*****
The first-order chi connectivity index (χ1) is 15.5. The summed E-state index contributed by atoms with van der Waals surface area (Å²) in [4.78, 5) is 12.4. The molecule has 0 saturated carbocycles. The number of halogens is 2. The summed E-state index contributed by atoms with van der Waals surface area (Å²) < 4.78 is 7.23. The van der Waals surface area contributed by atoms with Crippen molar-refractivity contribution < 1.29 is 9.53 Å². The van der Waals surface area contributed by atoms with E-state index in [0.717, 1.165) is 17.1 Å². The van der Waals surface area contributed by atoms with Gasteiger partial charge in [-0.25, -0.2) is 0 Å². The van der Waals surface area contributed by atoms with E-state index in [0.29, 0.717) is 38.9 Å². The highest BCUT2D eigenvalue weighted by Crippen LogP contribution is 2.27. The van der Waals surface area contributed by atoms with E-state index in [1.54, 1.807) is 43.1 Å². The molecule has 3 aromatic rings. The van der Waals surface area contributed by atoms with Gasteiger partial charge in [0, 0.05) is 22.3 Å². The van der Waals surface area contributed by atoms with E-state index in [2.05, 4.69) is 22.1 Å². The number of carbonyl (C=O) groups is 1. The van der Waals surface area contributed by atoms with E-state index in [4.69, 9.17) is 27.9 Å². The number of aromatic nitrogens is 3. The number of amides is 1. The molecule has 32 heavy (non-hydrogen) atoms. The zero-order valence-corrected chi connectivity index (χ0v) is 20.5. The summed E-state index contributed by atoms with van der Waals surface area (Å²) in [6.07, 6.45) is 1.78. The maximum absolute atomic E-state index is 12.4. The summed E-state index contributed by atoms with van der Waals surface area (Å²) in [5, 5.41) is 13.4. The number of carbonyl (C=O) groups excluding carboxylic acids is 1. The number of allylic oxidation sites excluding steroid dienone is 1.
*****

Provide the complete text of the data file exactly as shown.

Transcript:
The first-order chi connectivity index (χ1) is 15.5. The summed E-state index contributed by atoms with van der Waals surface area (Å²) in [4.78, 5) is 12.4. The molecule has 0 saturated carbocycles. The number of halogens is 2. The summed E-state index contributed by atoms with van der Waals surface area (Å²) < 4.78 is 7.23. The van der Waals surface area contributed by atoms with Crippen molar-refractivity contribution < 1.29 is 9.53 Å². The van der Waals surface area contributed by atoms with E-state index in [0.717, 1.165) is 17.1 Å². The van der Waals surface area contributed by atoms with Gasteiger partial charge in [-0.25, -0.2) is 0 Å². The van der Waals surface area contributed by atoms with E-state index in [0.29, 0.717) is 38.9 Å². The highest BCUT2D eigenvalue weighted by Crippen LogP contribution is 2.27. The van der Waals surface area contributed by atoms with E-state index in [1.54, 1.807) is 43.1 Å². The molecule has 3 aromatic rings. The van der Waals surface area contributed by atoms with Gasteiger partial charge in [0, 0.05) is 22.3 Å². The van der Waals surface area contributed by atoms with E-state index in [2.05, 4.69) is 22.1 Å². The number of carbonyl (C=O) groups is 1. The van der Waals surface area contributed by atoms with E-state index in [4.69, 9.17) is 27.9 Å². The number of aromatic nitrogens is 3. The number of amides is 1. The molecule has 32 heavy (non-hydrogen) atoms. The zero-order valence-corrected chi connectivity index (χ0v) is 20.5. The summed E-state index contributed by atoms with van der Waals surface area (Å²) in [6.07, 6.45) is 1.78. The maximum absolute atomic E-state index is 12.4. The summed E-state index contributed by atoms with van der Waals surface area (Å²) in [5, 5.41) is 13.4. The number of carbonyl (C=O) groups excluding carboxylic acids is 1. The number of allylic oxidation sites excluding steroid dienone is 1.